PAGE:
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How to Tame Your White Dragon: it is a snowy beast

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Sensationally called the White Dragon, the avalanche is a phenomenon to be respected by all mountain users. Sleeping beneath that pristine duvet of new snow, ready to pounce and thunder valley-ward reducing trees to matchsticks and burying the unwary meters beneath a solid icy tomb. A force of nature how to tame it?  Or is it so unpredictable and so irreverent…..that it is simply impossible to tame?

A good story, but the reality is different

It certainly makes for a good story; the reality is, however, quite different. In over 90 percent of avalanche accidents, the avalanche is triggered by the victims. On rare occasions such as in Italy recently, an earthquake or some other significant force (not sound) can trigger an unstable snowpack to release. There are certain factors that if taken into account can make avalanche risk assessment more systematic and reproducible. After all, it IS about balancing risk. If I chose in mid-winter to ski only slopes less than 20 degrees in angle (and not exposed to run out from other steeper terrain) it is unlikely that I will be caught in an avalanche. Nor will I be ripping those epic powder turns of ski/snowboard movie fame because the slope really isn’t steep enough. Instead, I want to ski that slope over there in the shade, buried in a new meter of pow, at about 35-40 degrees with a wonderful convex roll where I can really lay the boards over: significantly higher risk and likely a life-ending decision.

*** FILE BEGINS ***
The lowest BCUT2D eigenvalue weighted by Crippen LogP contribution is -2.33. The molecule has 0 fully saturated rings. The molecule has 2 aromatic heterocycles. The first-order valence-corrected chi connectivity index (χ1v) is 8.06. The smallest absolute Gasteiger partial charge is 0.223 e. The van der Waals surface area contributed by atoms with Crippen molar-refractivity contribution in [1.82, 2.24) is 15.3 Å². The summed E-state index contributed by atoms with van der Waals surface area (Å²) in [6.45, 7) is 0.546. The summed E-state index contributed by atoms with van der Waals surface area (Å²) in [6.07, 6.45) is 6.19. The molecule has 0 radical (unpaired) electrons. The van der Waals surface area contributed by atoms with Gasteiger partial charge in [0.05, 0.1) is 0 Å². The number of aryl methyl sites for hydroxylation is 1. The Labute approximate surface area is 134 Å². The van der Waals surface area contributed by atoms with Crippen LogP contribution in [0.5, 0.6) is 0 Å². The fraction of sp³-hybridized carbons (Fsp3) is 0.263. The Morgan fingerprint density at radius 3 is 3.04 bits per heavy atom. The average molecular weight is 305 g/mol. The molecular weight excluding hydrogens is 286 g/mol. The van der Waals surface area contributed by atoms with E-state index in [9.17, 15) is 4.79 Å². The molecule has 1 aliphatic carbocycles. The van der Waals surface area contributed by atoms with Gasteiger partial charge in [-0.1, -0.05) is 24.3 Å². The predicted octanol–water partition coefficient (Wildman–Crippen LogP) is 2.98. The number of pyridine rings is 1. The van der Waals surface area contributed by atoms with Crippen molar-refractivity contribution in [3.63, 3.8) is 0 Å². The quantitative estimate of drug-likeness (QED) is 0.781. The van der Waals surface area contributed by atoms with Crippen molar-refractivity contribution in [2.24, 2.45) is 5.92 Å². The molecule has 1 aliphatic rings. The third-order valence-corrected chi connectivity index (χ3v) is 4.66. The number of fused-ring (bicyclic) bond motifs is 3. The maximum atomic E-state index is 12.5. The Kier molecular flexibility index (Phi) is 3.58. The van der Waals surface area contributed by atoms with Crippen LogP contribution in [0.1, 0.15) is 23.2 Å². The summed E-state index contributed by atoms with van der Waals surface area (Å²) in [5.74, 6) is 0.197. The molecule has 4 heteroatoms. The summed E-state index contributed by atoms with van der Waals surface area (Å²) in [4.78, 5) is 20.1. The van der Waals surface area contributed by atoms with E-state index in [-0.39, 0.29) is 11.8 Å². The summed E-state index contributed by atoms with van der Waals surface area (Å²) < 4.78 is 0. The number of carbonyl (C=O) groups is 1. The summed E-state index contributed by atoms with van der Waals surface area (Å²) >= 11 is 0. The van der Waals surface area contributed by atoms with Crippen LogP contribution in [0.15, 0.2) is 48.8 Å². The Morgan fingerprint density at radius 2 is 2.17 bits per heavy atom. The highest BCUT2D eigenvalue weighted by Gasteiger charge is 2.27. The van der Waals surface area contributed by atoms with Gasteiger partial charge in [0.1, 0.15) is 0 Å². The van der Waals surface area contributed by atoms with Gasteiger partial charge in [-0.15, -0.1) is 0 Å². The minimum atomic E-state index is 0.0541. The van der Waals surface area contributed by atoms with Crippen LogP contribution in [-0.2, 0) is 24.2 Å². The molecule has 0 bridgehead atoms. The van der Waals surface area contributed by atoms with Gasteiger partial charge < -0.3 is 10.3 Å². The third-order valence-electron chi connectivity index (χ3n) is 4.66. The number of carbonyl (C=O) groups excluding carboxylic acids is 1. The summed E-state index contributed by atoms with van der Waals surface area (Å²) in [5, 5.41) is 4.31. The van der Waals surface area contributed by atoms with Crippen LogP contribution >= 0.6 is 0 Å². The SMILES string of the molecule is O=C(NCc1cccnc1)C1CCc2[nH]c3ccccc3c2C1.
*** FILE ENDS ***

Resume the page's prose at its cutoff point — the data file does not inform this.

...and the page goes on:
To tame your beast or to make an informed risk assessment and a decision about where it is likely to be safe or unsafe is complex and requires the mountain user to be educated, prepared and systematic.

The following are a minimum:

  1. Be Educated: Do an Avalanche Awareness Course, access your local avalanche advisory website for online educational resources, talk to local mountain professionals. eg:  http://www.avalanche.ca , http://www.avalanche.org , http://www.avalanche.net.nz , http://www.slf.ch
  2. Understand the local snowpack and weather
  3. Have a systematic approach to risk assessment
  4. Plan your route and have alternative routes in the event of unexpectedly finding “no go” terrain
  5. Know how to and practice regularly first response avalanche rescue skills and carry the tools do to so
  6. Know your group: strengths, weaknesses, limitations. Have a system for effective communication with group consultation.
  7. Take the time to stop and ask yourself: “Are these turns worth my life?”

 

If you have enjoyed this Blog post you can get more detailed information about avalanche triggers and avoiding them at our upcoming medical conference Medicine in the Mountains 2018.

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